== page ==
Kris Vaddi is “driven by science in health care,” and he is excited to be back working in the cohesive teams that characterize startups. “I love the exuberance of being in a small environment and using science to help solve certain problems,” he says, with one of them being how to make medicines easier or more convenient to take. He’s juggling several ventures. Prelude Therapeutics, founded in 2015, focuses on cancer and rare diseases. Nonprofits in Africa and India tackle sickle cell anemia and cervical cancer, with pilot testing on the former due this year with Nemours/Alfred I. duPont Hospital for Children. “We will go wherever the science takes us,” he says.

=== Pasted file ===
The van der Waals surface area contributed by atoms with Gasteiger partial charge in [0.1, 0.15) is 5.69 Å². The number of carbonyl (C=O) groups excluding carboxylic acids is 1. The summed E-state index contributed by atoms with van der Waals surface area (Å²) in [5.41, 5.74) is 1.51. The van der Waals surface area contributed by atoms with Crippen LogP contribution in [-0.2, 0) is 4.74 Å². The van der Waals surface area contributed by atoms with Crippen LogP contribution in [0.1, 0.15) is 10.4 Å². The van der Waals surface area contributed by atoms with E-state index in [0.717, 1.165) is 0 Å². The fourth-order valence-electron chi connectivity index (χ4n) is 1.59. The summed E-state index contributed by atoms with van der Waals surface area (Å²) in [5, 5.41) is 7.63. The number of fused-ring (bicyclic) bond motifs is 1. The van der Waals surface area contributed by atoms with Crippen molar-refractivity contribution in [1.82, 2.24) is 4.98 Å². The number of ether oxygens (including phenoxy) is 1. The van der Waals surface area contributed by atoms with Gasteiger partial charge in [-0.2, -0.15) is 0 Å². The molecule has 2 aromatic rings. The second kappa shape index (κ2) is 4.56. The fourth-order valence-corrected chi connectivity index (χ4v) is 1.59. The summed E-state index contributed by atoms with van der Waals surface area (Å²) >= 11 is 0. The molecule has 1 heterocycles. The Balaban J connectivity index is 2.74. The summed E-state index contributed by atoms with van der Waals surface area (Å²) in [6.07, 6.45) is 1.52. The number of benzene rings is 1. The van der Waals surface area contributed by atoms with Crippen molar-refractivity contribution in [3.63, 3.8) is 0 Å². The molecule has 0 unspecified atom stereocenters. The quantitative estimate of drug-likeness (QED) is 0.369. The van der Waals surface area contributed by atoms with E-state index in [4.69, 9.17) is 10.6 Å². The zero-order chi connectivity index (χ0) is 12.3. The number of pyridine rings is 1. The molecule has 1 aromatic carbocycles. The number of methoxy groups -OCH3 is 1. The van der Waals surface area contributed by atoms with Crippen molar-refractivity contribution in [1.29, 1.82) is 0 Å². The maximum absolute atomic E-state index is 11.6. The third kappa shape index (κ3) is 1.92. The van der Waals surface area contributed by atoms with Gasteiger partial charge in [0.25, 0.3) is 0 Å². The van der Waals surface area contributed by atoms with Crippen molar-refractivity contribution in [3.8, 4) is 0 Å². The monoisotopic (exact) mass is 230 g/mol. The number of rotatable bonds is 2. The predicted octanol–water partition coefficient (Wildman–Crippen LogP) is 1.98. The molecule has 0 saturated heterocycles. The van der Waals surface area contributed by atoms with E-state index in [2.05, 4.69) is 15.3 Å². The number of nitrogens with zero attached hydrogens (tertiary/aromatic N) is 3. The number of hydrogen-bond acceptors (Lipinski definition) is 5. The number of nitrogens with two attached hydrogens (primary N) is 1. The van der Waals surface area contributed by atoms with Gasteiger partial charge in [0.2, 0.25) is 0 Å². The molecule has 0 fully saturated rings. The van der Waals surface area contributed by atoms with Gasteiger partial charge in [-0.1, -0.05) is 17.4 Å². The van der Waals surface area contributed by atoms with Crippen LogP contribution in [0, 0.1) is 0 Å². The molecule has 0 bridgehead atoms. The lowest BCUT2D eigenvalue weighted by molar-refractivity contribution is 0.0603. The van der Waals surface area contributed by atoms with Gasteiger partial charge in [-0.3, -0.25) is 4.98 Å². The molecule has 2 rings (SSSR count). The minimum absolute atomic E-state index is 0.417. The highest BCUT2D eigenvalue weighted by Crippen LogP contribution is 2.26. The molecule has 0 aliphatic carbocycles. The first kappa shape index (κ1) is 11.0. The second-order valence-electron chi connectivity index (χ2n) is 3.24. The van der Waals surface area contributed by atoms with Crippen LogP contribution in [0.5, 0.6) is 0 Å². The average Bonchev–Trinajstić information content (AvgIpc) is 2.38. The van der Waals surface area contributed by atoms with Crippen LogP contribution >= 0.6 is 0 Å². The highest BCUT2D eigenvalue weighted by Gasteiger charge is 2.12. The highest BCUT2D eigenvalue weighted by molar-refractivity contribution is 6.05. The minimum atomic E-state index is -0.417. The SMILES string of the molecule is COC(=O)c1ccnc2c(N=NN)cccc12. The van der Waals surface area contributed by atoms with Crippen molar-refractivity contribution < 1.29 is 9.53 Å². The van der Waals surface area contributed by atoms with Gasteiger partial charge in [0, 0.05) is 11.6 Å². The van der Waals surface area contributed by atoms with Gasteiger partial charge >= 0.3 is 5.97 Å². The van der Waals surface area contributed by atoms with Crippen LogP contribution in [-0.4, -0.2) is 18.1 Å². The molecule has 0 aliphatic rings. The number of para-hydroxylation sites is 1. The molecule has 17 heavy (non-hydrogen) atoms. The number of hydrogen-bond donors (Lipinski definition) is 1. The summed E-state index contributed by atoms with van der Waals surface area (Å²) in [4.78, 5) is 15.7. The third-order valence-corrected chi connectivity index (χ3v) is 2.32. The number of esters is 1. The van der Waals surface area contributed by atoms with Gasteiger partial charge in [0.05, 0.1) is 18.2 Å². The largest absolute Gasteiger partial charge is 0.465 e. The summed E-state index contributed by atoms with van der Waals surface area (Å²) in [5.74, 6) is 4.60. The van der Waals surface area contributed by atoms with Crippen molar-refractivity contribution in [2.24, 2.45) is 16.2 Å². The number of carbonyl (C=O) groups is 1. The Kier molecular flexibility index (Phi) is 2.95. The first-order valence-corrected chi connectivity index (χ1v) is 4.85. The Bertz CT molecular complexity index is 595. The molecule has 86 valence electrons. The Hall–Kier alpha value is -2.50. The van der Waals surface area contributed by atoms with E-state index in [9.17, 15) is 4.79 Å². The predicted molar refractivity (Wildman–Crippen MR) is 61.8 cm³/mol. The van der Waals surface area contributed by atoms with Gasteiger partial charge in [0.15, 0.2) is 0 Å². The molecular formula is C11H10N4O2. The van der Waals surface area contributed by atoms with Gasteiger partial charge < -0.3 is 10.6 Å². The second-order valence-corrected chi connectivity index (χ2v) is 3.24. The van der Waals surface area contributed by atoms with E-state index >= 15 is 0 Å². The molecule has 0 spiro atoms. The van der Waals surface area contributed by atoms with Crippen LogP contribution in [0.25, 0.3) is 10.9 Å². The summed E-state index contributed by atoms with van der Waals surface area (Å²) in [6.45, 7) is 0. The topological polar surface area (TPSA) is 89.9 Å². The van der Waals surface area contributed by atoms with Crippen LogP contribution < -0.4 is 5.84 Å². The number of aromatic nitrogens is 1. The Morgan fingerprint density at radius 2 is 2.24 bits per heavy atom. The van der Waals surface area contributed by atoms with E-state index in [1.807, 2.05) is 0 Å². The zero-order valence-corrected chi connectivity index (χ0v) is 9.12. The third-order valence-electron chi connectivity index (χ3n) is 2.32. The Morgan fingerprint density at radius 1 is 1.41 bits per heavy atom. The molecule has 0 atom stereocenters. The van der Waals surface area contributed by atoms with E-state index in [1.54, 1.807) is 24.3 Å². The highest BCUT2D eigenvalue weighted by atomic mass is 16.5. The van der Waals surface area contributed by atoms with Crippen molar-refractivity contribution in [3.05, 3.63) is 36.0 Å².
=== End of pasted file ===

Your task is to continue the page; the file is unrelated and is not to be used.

Vaddi, 51, is an Incyte co-founder working out of Delaware Technology Park and the University of Delaware’s Science, Technology and Advanced Research Campus. He had a childhood dream of discovering new medications. To make that a reality took a lot of education: after earning a doctorate in veterinary medicine from Acharya N.G. Ranga Agricultural University in India, he headed to the U.S. to get another doctorate from the University of Florida. At Incyte, Vaddi was known for developing Jakafi, the only federally approved medication for two bone marrow disorders, myelofibrosis and polycythemia vera. Vaddi, who labels himself an entrepreneur on his LinkedIn profile, wants to instill that drive among youth. He’s already succeeded with his son, Tej, who before graduating from Tower Hill this year had developed a small, simple test to detect sickle cell anemia.